I blogged about Claudia Castro Luna’s This City, in 2020, while she was still Washington Poet Laureate. This year I meant to read and write a post about her book, Killing Marías: A Poem for Multiple Voices. Instead I came across her 2022 book, Cipota under the Moon, and I am so astonished by it I hardly know what to say. It is a heart-breaking, multi-lingual full-immersion experience in El Salvador—war, exile, and return. In “This Is Not a Poem,” Castro Luna begins, “Guerra doesn’t go away when the bullets stop, when the grenades go silent, when helicopters’ blades no longer kick up…,” and ends: “I highly don’t recommend it.”
I highly recommend this book.
In the early minutes of her Ted Talk, Castro Luna talks about her family’s journey, and the amazing human ability to heal from trauma.
At the Tia Chucha Press website, I found this description:
In Cipota under the Moon, Claudia Castro Luna scores a series of poems as an ode to the Salvadoran immigrant experience in the United States. The poems are wrought with memories of the 1980s civil war and rich with observations from recent returns to her native country. Castro Luna draws a parallel between the ruthlessness of the war and the violence endured by communities of color in US cities; she shows how children are often the silent, unseen victims of state-sanctioned and urban violence. In lush prose poems, musical tankas, and free verse, Castro Luna affirms that the desire for light and life outweighs the darkness of poverty, violence, and war. Cipota under the Moonis a testament to the men, women, and children who bet on life at all costs and now make their home in another language, in another place, which they, by their presence, change every day.
Here’s an example form the poems before immigration:
Two girls slinked alongside barb-wired brick walls on their way to swimming lessons, doing their best to remain collected past the turrets stationed with armed soldiers. Ensconced in their look-outs, the troopers held their metralletas close to their bodies, as if they loved them, but not so much they would not use them ill. After our lesson, we headed home the same way we walked to the pool, guillotining chatter and laughter, scurrying along the garrison’s walls. Only the sound of our flip-flops striking our heels betrayed us. What if today’s soldiers were in a foul mood and pulled their triggers? What if they noticed our bulging bags, our weekly comings and goings, and tagged us as informants? What if, right leg, what if, left leg, we got through it that way—like prayers in a rosary—one bead, one foot in front of the other, one bead, one foot, one bead, one foot all the way home.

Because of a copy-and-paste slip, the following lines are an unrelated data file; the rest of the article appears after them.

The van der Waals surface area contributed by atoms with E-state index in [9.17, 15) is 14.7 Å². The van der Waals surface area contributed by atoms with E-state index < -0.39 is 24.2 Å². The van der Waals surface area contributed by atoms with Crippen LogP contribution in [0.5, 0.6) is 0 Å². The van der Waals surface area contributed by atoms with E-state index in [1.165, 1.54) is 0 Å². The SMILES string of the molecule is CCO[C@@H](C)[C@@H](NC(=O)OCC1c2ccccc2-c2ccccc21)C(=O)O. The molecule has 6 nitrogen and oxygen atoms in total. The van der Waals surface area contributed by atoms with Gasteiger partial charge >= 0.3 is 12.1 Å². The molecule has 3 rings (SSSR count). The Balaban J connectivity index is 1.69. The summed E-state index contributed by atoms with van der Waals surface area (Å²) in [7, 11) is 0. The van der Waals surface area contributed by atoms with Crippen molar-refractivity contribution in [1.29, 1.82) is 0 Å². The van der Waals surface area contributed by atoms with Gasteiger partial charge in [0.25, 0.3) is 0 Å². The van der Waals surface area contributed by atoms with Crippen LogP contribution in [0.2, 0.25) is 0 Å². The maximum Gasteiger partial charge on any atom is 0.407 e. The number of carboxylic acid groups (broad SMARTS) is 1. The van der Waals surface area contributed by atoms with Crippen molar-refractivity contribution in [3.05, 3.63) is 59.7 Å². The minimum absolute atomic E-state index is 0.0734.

—Claudia Castro Luna
And here, a poem during and after:
The officer in charge of processing my family’s entrance to the U.S. stated that from that moment on my name was to be Claudia Castro. The passport says her name is Claudia Castro Luna, my mother objected. Here we use one last name, said the officer, and closed the matter with the gavel of his voice. Your moon got taken away from you, said my friend when I recounted the story. But when the officer eclipsed the Luna of my name the sensation was more like having a limb chopped off. For years I walked like that, cloven, until pen in hand, I began to weave into blank pages tamales de elote, scent of yerbabuena, spells of flor de muerto, the riot of a Tuesday market in Ahuachapán, the Nahuatl sageness of my abuela. I did not know then that weaving like this, warp of memory, weft of daring, had the power to sew back the name chopped off at an INS center on a January morning in 1981. All I know is that one day I walked into a Social Security office, took a number, and waited my turn to expand the canon of last names in this country. I pilgrimaged the department of motor vehicles, registrars’ offices, bank-teller windows, and once La Luna hung again in the firmament of my name, its light spilled beneath my skin and filtered back into the open mouths of a million pores.
—Claudia Castro Luna
Most of the poems are prose poem. A few are in El Salvadoran Spanish. Even the poems reaching back to the Eden of early childhood seem tainted, overshadowed by war. On every page, I was struck by the metaphors. “the sulphur reek of his step” (“Shade Grown”); “Violence spread like tincture inside a water glass” (“El Salvador 1980”); in a long poem, “Dios Madre,” these lines, “Cupped in his hands / his ten-year-old daughter / in her school uniform / passed from smiling / to hardened concrete.”
I hope you will further explore Castro Luna’s work on your own. Here is a review: https://www.poetryfoundation.org/harriet-books/reviews/157890/cipota-under-the-moon
And here, a link to a one-hour interview and reading from Cipota under the Moon:https://www.facebook.com/watch/live/?ref=watch_permalink&v=5205831112787187.